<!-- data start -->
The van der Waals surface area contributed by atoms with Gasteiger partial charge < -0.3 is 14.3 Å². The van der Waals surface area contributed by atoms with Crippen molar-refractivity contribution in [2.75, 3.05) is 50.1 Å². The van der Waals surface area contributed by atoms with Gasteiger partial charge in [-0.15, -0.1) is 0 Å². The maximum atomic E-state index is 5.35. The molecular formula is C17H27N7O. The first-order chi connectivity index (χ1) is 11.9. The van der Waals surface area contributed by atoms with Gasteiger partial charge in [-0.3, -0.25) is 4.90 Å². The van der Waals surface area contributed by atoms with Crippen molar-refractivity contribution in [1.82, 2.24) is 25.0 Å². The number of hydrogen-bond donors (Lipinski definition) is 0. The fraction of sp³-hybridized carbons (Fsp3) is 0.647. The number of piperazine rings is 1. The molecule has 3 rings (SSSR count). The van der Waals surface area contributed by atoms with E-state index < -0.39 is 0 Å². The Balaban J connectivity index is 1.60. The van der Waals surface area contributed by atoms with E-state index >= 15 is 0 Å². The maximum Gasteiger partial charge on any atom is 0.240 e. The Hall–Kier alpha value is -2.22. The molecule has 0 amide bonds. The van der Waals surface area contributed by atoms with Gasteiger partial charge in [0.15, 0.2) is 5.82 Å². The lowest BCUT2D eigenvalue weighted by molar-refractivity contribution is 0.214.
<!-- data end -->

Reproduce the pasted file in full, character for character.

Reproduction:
The van der Waals surface area contributed by atoms with Gasteiger partial charge < -0.3 is 14.3 Å². The van der Waals surface area contributed by atoms with Crippen molar-refractivity contribution in [2.75, 3.05) is 50.1 Å². The van der Waals surface area contributed by atoms with Gasteiger partial charge in [-0.15, -0.1) is 0 Å². The maximum atomic E-state index is 5.35. The molecular formula is C17H27N7O. The first-order chi connectivity index (χ1) is 11.9. The van der Waals surface area contributed by atoms with Gasteiger partial charge in [-0.3, -0.25) is 4.90 Å². The van der Waals surface area contributed by atoms with Crippen molar-refractivity contribution in [1.82, 2.24) is 25.0 Å². The number of hydrogen-bond donors (Lipinski definition) is 0. The fraction of sp³-hybridized carbons (Fsp3) is 0.647. The number of piperazine rings is 1. The molecule has 3 rings (SSSR count). The van der Waals surface area contributed by atoms with E-state index < -0.39 is 0 Å². The Balaban J connectivity index is 1.60. The van der Waals surface area contributed by atoms with E-state index >= 15 is 0 Å². The maximum Gasteiger partial charge on any atom is 0.240 e. The Hall–Kier alpha value is -2.22. The molecule has 0 amide bonds. The van der Waals surface area contributed by atoms with Gasteiger partial charge in [0.15, 0.2) is 5.82 Å². The lowest BCUT2D eigenvalue weighted by molar-refractivity contribution is 0.214.